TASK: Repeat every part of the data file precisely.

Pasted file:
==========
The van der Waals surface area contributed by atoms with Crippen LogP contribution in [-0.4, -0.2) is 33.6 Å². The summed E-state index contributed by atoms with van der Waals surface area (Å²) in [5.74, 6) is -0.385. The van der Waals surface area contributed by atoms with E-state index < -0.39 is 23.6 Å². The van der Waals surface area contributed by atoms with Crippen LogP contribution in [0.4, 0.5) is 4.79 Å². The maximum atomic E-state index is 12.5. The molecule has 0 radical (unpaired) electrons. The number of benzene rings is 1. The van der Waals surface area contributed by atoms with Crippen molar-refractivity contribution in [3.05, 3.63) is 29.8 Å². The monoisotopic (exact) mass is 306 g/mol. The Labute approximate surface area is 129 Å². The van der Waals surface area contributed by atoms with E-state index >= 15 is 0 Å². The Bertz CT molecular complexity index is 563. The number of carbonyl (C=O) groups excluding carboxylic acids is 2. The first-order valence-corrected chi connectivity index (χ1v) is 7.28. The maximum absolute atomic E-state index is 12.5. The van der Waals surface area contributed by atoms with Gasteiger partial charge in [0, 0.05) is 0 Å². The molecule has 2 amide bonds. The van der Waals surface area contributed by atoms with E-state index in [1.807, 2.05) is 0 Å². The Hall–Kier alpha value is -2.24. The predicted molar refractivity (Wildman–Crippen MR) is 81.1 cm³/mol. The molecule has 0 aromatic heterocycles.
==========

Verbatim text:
The van der Waals surface area contributed by atoms with Crippen LogP contribution in [-0.4, -0.2) is 33.6 Å². The summed E-state index contributed by atoms with van der Waals surface area (Å²) in [5.74, 6) is -0.385. The van der Waals surface area contributed by atoms with E-state index < -0.39 is 23.6 Å². The van der Waals surface area contributed by atoms with Crippen LogP contribution in [0.4, 0.5) is 4.79 Å². The maximum atomic E-state index is 12.5. The molecule has 0 radical (unpaired) electrons. The number of benzene rings is 1. The van der Waals surface area contributed by atoms with Crippen molar-refractivity contribution in [3.05, 3.63) is 29.8 Å². The monoisotopic (exact) mass is 306 g/mol. The Labute approximate surface area is 129 Å². The van der Waals surface area contributed by atoms with E-state index >= 15 is 0 Å². The Bertz CT molecular complexity index is 563. The number of carbonyl (C=O) groups excluding carboxylic acids is 2. The first-order valence-corrected chi connectivity index (χ1v) is 7.28. The maximum absolute atomic E-state index is 12.5. The van der Waals surface area contributed by atoms with Gasteiger partial charge in [0, 0.05) is 0 Å². The molecule has 2 amide bonds. The van der Waals surface area contributed by atoms with E-state index in [1.807, 2.05) is 0 Å². The Hall–Kier alpha value is -2.24. The predicted molar refractivity (Wildman–Crippen MR) is 81.1 cm³/mol. The molecule has 0 aromatic heterocycles.